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another thing that is funny is you find a nice hull in delftship and export the curve files and even they turn out like crap. funny a ship program exports curve files that arent correct too or it is just giving extra dimensions


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PostPosted: Thu Dec 29, 2016 2:41 pm 
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hey guys I finally came across some awesome drawings and the cool part is they have already been corrected of errors by the team that was going to restore one of the ships.

I am giving a link to all I have on the ship along with my excel sheet for the offsets and my curve files

here is my problem I got all the curves tested in solidworks and they indead have been fixed up however I am missing the info for a couple dimensions to enter into the curves for the stations to complete them.

I am missing the Half-Siding, the Deck Sheer and the Plank Sheer Dimensions to finish the curve files off properly

http://www.proflooney.net/Steamer-Schooner-Wapama.zip

it is The Steamer Schooner WAPAMA Circa 1915

above is zip file of everything I have its the drawings, an excell file I made of the offsets, and all the curve files I made for importing into Solidworks (unlike some other cad programs I have to make each curve file as a separate file

these are some really really nice plans and I want do do a good job on it as its one of the few sets of drawings where i can actually understand them as a newbie to ship modelling. I just am having some problems at the moment figuring out what those 3 missing dimensions come from so I can enter them in the proper space in my tables

thanks

Joe


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PostPosted: Fri Dec 30, 2016 1:09 am 
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Joe,

This is really cool! I visited the Wapama back in the 1972 while I was at Treasure Island for discharge from the Navy. It was at the San Francisco Maritime Museum. It was a lumber "schooner" - the steam powered version of the original sail powered lumber schooners that carried timber from the northwest to California. It also had a few passenger cabins in the after superstructure. It was immaculate in the passenger section, with some of the most beautiful woodwork I have ever seen in the passenger salon, Captains quarters and the main staircase descending from the weather decks.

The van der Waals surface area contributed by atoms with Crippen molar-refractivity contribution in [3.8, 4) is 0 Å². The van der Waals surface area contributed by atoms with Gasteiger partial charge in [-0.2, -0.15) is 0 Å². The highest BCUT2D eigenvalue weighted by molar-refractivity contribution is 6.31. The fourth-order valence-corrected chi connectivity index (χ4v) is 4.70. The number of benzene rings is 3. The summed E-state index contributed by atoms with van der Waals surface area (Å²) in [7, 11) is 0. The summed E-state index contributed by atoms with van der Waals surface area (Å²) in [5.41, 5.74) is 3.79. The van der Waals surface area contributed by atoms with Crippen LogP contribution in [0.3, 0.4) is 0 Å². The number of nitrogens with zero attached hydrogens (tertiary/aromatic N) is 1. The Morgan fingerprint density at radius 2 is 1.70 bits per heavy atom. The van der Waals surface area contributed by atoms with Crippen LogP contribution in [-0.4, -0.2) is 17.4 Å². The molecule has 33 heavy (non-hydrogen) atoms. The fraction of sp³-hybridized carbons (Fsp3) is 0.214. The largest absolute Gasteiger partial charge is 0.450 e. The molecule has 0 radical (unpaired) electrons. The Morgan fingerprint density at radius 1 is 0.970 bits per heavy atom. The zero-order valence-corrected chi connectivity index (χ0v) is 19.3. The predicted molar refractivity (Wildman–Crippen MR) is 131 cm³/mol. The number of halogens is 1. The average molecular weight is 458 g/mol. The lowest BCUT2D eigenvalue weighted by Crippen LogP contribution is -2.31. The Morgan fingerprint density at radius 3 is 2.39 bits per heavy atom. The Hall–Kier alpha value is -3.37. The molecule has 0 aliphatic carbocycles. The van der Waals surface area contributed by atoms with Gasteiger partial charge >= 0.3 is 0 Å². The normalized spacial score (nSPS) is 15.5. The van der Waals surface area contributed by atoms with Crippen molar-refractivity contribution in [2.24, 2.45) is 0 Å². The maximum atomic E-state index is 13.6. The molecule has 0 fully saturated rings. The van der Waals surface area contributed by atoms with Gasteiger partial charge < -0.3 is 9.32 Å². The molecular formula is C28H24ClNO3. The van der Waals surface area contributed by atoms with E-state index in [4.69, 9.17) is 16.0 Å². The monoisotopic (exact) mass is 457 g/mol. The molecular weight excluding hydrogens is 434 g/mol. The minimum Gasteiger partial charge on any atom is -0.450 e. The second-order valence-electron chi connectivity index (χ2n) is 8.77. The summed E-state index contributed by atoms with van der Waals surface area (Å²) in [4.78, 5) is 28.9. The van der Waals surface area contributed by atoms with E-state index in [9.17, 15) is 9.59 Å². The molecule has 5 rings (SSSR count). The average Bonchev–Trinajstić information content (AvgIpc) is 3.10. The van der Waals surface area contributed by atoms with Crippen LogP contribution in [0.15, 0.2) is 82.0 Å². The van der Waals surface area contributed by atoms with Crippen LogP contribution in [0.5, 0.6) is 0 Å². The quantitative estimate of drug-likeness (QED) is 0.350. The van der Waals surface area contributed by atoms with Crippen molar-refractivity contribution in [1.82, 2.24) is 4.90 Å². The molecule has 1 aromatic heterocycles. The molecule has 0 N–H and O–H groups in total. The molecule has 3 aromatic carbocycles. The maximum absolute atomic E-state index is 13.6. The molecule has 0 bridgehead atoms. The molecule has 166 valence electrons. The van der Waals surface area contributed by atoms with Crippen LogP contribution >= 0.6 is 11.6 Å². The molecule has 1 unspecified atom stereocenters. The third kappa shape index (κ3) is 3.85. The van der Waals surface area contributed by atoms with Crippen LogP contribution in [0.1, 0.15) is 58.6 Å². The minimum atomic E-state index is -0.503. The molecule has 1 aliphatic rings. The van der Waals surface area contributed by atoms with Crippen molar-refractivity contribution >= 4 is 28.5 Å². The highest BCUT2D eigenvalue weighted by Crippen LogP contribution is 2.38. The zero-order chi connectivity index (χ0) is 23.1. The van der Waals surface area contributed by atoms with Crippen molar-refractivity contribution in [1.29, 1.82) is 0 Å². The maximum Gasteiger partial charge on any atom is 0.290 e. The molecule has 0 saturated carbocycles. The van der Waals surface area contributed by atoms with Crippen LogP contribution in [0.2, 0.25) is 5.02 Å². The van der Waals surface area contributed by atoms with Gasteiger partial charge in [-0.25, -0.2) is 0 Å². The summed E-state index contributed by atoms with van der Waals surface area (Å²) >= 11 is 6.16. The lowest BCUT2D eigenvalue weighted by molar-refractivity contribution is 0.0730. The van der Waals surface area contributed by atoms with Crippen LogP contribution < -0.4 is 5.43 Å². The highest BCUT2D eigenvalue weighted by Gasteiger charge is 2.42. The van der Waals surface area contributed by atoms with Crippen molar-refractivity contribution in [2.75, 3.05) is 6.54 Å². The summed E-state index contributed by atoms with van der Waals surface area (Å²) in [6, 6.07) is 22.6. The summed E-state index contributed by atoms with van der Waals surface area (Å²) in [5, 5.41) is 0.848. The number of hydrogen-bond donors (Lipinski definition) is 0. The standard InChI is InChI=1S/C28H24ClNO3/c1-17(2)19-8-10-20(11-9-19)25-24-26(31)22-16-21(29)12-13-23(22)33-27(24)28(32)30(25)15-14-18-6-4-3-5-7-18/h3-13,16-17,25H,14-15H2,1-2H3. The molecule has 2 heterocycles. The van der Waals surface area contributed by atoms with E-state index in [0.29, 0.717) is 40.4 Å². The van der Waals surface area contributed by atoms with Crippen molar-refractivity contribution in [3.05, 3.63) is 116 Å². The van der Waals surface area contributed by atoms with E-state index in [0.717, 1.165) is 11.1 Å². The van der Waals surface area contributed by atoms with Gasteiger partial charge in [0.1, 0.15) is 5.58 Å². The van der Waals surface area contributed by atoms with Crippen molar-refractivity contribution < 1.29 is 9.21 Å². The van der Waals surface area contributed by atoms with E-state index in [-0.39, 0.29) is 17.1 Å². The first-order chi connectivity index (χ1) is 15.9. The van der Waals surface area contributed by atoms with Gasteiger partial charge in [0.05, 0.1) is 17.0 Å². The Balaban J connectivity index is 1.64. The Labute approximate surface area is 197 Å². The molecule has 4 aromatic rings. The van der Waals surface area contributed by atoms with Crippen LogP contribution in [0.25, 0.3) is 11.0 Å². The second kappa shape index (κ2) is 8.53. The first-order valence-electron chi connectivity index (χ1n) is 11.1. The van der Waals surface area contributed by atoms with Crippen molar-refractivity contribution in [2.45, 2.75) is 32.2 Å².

Unfortunately it rotted away and was finally scrapped in 2013. What a shame!

Phil

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PostPosted: Fri Dec 30, 2016 1:18 am 
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yes i thought it was really cool i dunno I came across site for it and said thats it I got to do it. the plans were redrawn to correct errors and everythings coming out great. the only problem I am having is with the stations.

the station offsets are Great they work fine.

however there are 3 dimensions for each station I cannot find or figure out where to get from. so my stations are incomplete.

one dimension is called a half-siding, the other 2 are the deck sheer and the plank sheer. if i can figure out where to get those 3 dimensions from ill be all set to go and start lofting up the hull


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PostPosted: Fri Dec 30, 2016 5:33 pm 
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Drawing 00010a.tiff table of offsets has the deck sheer, plank sheer and half siding dimensions. Deck sheer and plank sheer are also shown in the drawings.

Half siding is the distance from the center line to the forward edge of the shell plating, or the distance from the center line to the bearding line.

The bearding line is the line of intersection of the plating and the stem or stern post.

****